For the price, these super shoes blow all the competition out of the water. If World Tour professionals can win in them, then there is no doubt they are good enough for us mortals.
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Don't be fooled into thinking that the budget price of these shoes corresponds to budget performance. B'Twin, the in house cycling brand of Decathlon aims to make cycling accessible to widest range of people possible. Famous for producing basic kit, for those on a limited budget, they also make high performance kit that is used by the FDJ.fr pro team.
>>> For a buyers guide to cycling shoes, click here
The B'Twin 700 Carbon Road Shoes (opens in new tab) are exactly that and were recently worn to victory by none other than Jean Christophe Péraud in Criterium International. Not bad for an 80 quid pair of shoes?!
So why are they so cheap? What's the catch? For those who are unaware Decathlon's business model is direct, similar to that used by Canyon. There is no middle man – Decathlon handles its own retail and distribution. The significant savings made here are passed on to the consumer in order to supply 'the best possible product at the best possible price.'
For £80 you get a super stiff sole and two dials for fine tuning the fit. While the dials are not as refined as the Boa dials on the similar Specialized S-Works shoe, we cannot complain when the B'Twin 700 Carbon Shoe is a third of the price. At 237g a shoe (size 43) the weight is low and comparable again to the much more expensive S-Works.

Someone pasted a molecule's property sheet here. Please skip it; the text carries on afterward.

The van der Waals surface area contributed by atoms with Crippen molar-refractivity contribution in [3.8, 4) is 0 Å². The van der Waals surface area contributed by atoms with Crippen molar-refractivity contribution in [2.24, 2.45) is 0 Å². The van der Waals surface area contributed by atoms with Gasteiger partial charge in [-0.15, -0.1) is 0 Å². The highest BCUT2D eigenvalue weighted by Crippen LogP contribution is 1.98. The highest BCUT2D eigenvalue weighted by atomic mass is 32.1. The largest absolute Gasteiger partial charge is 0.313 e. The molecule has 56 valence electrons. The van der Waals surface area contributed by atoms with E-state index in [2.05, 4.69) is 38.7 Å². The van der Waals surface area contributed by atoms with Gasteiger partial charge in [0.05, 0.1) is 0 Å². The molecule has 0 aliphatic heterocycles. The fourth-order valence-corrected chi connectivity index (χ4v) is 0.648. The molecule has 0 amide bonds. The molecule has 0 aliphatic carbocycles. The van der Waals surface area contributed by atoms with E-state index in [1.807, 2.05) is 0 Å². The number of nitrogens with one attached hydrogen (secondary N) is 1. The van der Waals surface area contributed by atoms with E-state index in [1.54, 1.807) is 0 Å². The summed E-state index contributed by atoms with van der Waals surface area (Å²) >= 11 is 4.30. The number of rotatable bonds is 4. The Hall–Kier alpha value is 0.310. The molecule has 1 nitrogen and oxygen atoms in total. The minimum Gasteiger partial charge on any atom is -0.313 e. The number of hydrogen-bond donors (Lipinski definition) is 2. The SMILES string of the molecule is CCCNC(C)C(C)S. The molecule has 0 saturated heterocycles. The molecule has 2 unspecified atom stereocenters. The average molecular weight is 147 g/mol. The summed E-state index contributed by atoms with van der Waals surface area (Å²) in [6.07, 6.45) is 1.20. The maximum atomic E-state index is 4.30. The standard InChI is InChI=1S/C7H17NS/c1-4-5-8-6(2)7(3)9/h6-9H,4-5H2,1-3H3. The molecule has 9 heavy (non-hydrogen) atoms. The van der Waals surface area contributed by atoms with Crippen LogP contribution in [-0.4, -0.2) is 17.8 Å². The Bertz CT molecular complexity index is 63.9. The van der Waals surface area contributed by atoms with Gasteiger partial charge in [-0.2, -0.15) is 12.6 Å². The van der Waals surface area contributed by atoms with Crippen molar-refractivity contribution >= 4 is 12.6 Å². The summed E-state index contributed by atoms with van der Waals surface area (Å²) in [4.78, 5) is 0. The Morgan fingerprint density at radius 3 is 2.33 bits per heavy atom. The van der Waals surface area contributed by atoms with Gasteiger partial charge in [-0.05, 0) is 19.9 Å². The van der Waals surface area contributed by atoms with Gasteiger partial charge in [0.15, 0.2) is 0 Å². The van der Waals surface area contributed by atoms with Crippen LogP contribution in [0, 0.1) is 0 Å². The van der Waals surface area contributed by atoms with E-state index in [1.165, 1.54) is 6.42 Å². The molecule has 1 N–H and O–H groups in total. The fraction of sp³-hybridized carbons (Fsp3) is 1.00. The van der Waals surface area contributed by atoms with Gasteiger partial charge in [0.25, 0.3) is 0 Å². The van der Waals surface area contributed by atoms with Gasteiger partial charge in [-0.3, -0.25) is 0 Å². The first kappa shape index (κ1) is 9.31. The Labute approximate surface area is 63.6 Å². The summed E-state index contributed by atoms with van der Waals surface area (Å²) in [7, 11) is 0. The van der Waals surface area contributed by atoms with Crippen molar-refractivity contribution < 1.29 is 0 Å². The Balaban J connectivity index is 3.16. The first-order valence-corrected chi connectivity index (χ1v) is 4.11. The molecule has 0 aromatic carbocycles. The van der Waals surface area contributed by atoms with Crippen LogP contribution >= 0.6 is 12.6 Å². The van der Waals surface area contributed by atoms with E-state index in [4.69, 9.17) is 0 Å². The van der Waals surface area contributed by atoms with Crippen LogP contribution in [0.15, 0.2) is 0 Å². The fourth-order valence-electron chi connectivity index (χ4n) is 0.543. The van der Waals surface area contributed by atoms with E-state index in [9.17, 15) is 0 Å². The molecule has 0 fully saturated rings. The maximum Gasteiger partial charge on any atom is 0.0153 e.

Another great feature is the special shark skin like material on the heel cup. This helps stop your heel riding out the back of the shoe. Only currently available in white, the shoes look very smart, but we would like to see some more colour choices.
Fit is very good, although be aware that the toe box is quite narrow, so try before you buy, if you have narrow feet like some of our testers.
For more information, head over to Decathlon.
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Oliver Bridgewood - no, Doctor Oliver Bridgewood - is a PhD Chemist who discovered a love of cycling. He enjoys racing time trials, hill climbs, road races and criteriums. During his time at Cycling Weekly, he worked predominantly within the tech team, also utilising his science background to produce insightful fitness articles, before moving to an entirely video-focused role heading up the Cycling Weekly YouTube channel, where his feature-length documentary 'Project 49' was his crowning glory.
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